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The New American Poetry: A Proposal for New Terminology

Series: Donald Allen and The New American Poetry 1945-1960, Part 7 (Conclusion)

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October 5, 2017

Probably the better label today by which to refer to all of this poetry called the New American Poetry is simply to include it into what has over the last few decades become a much bigger category—the Beat Movement itself. The reason many poets who later became part of the establishment poetry scene—like Levertov and Duncan—was because of the negative connotations of Beatnik poetry and Beatniks so mischaracterized by popular media. Those connotations no longer have much weight. Most of us look back on all the New American poets, the City Lights Pocket Poets, and so forth as part of the Beat Movement. Perhaps it’s time to discard the term “New American” poets and just refer to poets of the Beat Movement. Or perhaps it’s time to bring up the idea of postmodern. Allen and George F. Butterick in The Postmoderns: The New American Poetry Revisited attempted to make the transition of the term New American to the term Postmodern. Others have not extended the term quite that far.

In my book, Historical Dictionary of the Beat Movement for Rowman and Littlefield Press, I attempt to move the Beats from simply a Beat Generation, that is the generation of the 1950s—Kerouac, Ginsberg, Burroughs, Olson, Duncan, Snyder, Creeley,–the gang—to the much longer lasting Beat Movement—a broader picture of Beat literature. The original Beats worked hard to define Beatness—Kerouac and John Clellon Holmes most famously. But the Movement extended far beyond anything defined around being beaten down or searching for a state of beatitude. The movement extended outward to others beyond the early New York and San Francisco origins to arguably what became the dominant avant-garde movement of the 20th century and into our own time as well. Perhaps it’s time we dropped labels that keep the poetry of the Beat Movement stuck in the 1950s and 1960s. What do you think?

Be sure to follow The Scene: Radical Poetics from the ZigZag Edges.

Paul Varner

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The Beginnings of New American Poetry

Series: Donald Allen and The New American Poetry 1945-1960, Part 3

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September 21, 2017

After the success of the original New American Poets 1945-1960 through the decade of the 1960s Donald Allen created a franchise of updated anthologies. By the way, the original edition is still in print and I always used it for a textbook for my course in literature of the Beat Movement. Beginning in 1973 Allen issued The Poetics of the New American Poetry, another anthology in which he collected every statement on the poetic craft and theory he could from 1950s-1960s avant-garde poets. The next series I will begin for The Scene will be these statements of poetics from the New American poets themselves.

Then in 1982 he updated his anthology altogether, making it more inclusive of women and poets of color, titled The Postmoderns: The New American Poetry Revisited. Also Ekbert Faas published in 1978 Towards a New American Poetics: Essays and Interviews, a widely quoted critical work that ultimately gave the term “New American Poetry” credence. Today, virtually any study of the poetry of such writers as Robert Creeley, Robert Duncan, Charles Olson, and Allen Ginsberg still refers to the idea of New American Poetry.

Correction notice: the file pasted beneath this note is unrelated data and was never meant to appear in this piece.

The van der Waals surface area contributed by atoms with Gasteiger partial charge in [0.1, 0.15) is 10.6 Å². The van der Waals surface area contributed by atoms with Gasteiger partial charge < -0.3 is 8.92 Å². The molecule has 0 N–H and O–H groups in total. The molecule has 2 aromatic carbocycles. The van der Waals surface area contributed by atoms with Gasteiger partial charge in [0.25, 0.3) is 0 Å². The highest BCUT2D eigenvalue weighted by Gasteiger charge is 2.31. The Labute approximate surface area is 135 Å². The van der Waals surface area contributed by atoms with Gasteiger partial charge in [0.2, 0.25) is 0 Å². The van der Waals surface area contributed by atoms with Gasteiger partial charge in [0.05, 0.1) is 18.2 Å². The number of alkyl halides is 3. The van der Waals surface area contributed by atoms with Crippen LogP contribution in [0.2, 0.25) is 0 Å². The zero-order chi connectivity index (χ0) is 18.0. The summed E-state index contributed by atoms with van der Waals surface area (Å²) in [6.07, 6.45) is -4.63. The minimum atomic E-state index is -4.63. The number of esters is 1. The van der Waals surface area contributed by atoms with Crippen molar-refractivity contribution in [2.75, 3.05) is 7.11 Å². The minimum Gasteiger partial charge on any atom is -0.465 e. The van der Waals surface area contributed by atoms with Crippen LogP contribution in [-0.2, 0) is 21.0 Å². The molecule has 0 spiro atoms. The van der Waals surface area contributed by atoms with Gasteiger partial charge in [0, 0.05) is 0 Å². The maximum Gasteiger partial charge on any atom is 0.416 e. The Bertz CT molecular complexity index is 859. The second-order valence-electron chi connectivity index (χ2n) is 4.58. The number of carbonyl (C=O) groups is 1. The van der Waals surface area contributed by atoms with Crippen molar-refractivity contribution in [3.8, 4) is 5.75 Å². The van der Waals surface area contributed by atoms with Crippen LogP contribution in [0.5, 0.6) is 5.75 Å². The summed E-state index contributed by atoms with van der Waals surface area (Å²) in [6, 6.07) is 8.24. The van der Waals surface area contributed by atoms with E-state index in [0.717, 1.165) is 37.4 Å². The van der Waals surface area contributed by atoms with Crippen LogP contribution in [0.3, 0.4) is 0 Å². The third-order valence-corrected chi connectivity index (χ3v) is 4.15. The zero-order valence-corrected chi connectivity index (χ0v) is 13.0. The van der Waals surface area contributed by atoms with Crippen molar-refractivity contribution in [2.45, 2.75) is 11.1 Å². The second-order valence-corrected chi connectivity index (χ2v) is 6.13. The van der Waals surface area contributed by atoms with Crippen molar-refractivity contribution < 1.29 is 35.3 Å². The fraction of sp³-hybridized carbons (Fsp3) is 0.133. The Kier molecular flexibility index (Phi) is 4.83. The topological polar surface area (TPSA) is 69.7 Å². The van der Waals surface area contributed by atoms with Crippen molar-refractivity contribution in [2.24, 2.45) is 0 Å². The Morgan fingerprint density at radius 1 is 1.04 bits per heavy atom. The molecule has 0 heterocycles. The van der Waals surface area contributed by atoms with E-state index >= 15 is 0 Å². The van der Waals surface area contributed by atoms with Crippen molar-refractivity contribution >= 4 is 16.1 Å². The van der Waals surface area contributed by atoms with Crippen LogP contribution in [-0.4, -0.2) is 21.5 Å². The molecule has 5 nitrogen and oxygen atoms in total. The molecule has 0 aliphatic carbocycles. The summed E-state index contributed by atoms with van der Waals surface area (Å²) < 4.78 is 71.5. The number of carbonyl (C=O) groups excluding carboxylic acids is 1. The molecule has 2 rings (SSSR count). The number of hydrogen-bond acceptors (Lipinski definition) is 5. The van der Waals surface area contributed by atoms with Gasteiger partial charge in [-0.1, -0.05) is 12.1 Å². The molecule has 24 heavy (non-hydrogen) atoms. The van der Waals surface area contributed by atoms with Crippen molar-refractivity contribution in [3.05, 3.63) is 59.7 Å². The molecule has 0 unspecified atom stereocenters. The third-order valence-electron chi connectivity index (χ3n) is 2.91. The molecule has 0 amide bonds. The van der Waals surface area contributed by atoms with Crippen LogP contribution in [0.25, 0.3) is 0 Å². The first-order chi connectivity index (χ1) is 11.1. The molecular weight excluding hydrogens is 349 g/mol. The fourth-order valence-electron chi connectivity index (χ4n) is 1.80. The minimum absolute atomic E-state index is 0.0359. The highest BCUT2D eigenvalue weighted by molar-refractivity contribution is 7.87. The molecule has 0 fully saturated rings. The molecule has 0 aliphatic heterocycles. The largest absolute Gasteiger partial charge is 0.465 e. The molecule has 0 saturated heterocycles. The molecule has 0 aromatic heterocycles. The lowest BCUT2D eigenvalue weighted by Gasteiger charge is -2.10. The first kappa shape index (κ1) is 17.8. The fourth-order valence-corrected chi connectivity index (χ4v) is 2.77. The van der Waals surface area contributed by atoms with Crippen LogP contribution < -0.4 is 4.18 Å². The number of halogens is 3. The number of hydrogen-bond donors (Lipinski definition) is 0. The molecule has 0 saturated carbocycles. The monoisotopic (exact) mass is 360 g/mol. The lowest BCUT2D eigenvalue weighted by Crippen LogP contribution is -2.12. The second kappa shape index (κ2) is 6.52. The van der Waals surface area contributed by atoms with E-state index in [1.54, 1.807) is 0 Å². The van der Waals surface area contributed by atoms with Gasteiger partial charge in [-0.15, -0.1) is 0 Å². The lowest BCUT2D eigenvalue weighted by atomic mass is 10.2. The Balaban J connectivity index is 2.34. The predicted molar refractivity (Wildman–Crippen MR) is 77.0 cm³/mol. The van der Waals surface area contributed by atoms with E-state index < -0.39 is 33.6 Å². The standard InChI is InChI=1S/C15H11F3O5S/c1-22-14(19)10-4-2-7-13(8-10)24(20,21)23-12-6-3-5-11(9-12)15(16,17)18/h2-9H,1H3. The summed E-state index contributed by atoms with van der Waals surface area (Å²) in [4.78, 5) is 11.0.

Be sure to follow The Scene: Radical Poetics from the ZigZag Edges.

Paul Varner

 

What Made The New American Poetry 1945-1960 So Exciting

Series: Donald Allen and The New American Poetry 1945-1960, Part 2

September 19, 2017

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It was the anthology of the San Francisco Renaissance, the poetry anthology of the Beat Movement. It included not only the certified rebels and outlaws of American literary society like Jack Kerouac and Allen Ginsberg but also intellectuals and academics such as Charles Olson, Robert Duncan, and Kenneth Koch. Donald Allen shifted the landscape of contemporary American literature. The major turning point of the Beat Movement toward postmodernism was not so much Jack Kerouac’s spontaneous novels such as Visions of Cody, Dr. Sax, or even Tristessa, as it was The New American Poets, 1945-1960, from Grove Press.

But perhaps what really made a difference among young radical poets of the 1950s and 1960s was that the poets in that red and white anthology were all new. I remember when I first picked up a copy in a library a few years after its publication. I was stationed just down the road from San Francisco in the U.S. Air Force. It gave me my lifelong passion for poetry and ultimately all of literature and so much more. I mean, these were not the poets anybody studied in school. And I was right. In fact, in 1960 the anthology that had solidified the canon of contemporary poetry and thus established which poets were worthy of serious attention by serious people, was that venerable textbook New Poets of England and America, edited by Donald Hall and Robert Pack. Not one poet The New American Poets was found in Donald Hall’s anthology, nor his poets in Donald Allen’s anthology. There was no overlapping whatever. Instead, New Poets of England and America includes such poets as Anthony Hecht, Robert Lowell, W. S. Merwin, May Swenson, and James Wright, obviously all of whom developed distinguished careers in later life and all received early academic recognition. The difference between the two anthologies was simply that: one anthology represented the academic poets favored by the New Critics; the other represented poets outside the academic mainstream.

Be sure to follow The Scene: Radical Poetics from the ZigZag Edges.

Paul Varner